## Experimentation with Dynamic Geometry Software: An Example

Computers open new horizons for experimentation. A dynamic sketch of a triangle and its three meadians shows convincingly that the medians concur in a point. It is often tempting to assert that fact without proof. Building on visual acceptance is easy, more attractive and probably suits better the temperament of a great number of students. I think that for many students such an approach might even be a better pedagogy than accepting proven facts only. I am certain that any generalization in this repsect may cause more harm than good, but in any event, students must be aware that reliance on visual perception alone may be misleading.

Here's an example I borrowed from Paul Yiu's lecture at the 7^{th} Statewide Conference organized by Florida Higher Education Consortium, November 12, 1998.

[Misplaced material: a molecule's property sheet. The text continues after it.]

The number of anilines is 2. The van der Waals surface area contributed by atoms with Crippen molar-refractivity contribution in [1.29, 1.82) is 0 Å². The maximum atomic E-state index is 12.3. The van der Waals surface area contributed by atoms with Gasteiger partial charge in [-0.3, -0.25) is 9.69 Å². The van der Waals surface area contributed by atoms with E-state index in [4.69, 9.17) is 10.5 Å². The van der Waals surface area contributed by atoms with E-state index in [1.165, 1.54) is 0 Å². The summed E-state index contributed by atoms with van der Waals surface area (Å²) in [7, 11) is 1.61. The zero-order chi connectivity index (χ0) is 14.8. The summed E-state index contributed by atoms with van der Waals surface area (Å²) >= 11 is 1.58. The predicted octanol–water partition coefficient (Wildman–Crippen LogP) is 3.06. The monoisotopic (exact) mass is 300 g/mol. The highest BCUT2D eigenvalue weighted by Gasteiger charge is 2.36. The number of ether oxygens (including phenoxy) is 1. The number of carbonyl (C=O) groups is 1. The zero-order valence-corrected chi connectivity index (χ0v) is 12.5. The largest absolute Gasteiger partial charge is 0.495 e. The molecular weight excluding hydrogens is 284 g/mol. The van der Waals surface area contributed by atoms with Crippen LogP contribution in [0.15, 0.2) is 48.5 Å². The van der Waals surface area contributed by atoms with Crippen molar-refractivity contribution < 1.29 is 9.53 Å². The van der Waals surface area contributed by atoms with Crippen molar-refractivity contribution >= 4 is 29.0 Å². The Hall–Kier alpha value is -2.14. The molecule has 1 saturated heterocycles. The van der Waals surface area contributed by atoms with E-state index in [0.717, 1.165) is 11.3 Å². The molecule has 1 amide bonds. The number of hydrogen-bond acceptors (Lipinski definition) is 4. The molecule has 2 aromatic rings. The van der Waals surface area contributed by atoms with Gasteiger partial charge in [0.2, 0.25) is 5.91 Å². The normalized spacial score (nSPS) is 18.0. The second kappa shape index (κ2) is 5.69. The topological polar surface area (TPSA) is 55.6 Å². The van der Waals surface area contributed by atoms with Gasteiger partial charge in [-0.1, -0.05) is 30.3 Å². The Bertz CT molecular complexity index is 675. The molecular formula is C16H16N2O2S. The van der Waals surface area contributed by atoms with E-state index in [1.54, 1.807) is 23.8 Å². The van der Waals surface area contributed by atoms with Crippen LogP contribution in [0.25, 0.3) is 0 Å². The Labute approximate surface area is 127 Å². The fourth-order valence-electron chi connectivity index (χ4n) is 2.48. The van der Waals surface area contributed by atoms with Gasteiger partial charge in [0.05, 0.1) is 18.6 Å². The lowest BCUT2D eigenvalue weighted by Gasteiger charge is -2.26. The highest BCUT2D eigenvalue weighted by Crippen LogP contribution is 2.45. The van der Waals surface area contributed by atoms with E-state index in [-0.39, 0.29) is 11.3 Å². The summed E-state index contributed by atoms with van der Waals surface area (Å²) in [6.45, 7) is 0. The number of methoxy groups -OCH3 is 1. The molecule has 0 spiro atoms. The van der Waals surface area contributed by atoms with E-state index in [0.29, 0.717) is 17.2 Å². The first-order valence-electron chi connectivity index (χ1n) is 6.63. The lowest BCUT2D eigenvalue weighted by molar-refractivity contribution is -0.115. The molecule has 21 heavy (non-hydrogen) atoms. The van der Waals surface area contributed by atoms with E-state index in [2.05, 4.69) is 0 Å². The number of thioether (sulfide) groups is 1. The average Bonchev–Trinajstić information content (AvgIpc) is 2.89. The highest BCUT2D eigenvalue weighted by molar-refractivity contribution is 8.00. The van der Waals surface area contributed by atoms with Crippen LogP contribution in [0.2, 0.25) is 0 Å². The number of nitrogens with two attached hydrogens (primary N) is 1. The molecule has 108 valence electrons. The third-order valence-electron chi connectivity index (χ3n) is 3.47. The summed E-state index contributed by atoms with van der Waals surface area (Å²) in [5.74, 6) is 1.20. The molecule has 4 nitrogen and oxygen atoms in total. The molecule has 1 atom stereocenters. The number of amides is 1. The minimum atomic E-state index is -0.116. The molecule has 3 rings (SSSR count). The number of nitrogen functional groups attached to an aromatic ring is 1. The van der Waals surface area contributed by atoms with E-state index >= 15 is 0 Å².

Let I be the incenter of ΔABC. Consider three triangles AIB, BIC, and CIA. In each of the three triangles pass a straight line through its incenter and circumcenter. (In the applet, I_{C} and O_{C} stand for the incenter and circumcenter of ΔAIB, and similarly for the other 4 points.)

Doodling with the applet one may form (at least) two conjectures. (A working geometer would probably dismiss one of them as a known result. I still carry on.)

Circumcenters of triangles AIB, BIC, and CIA all lie on the circumcircle of triangle ABC.

The three lines through the incircle and the circumcircle of triangles AIB, BIC, and CIA meet at a point.

In the applet, by checking the *Show calculations* you may obtain the (approximate) sum of the **Dist**ances of the circumcenters O_{A}, O_{B}, O_{C} to the circumcircle of ΔABC and the (approximate) **Area** of the triangle formed by the above three lines.

What if applet does not run? |

As you move the vertices of the triangle, you may surmise that one conjecture is probably right whereas the other conjecture is probably wrong. You may want to formally prove the former.

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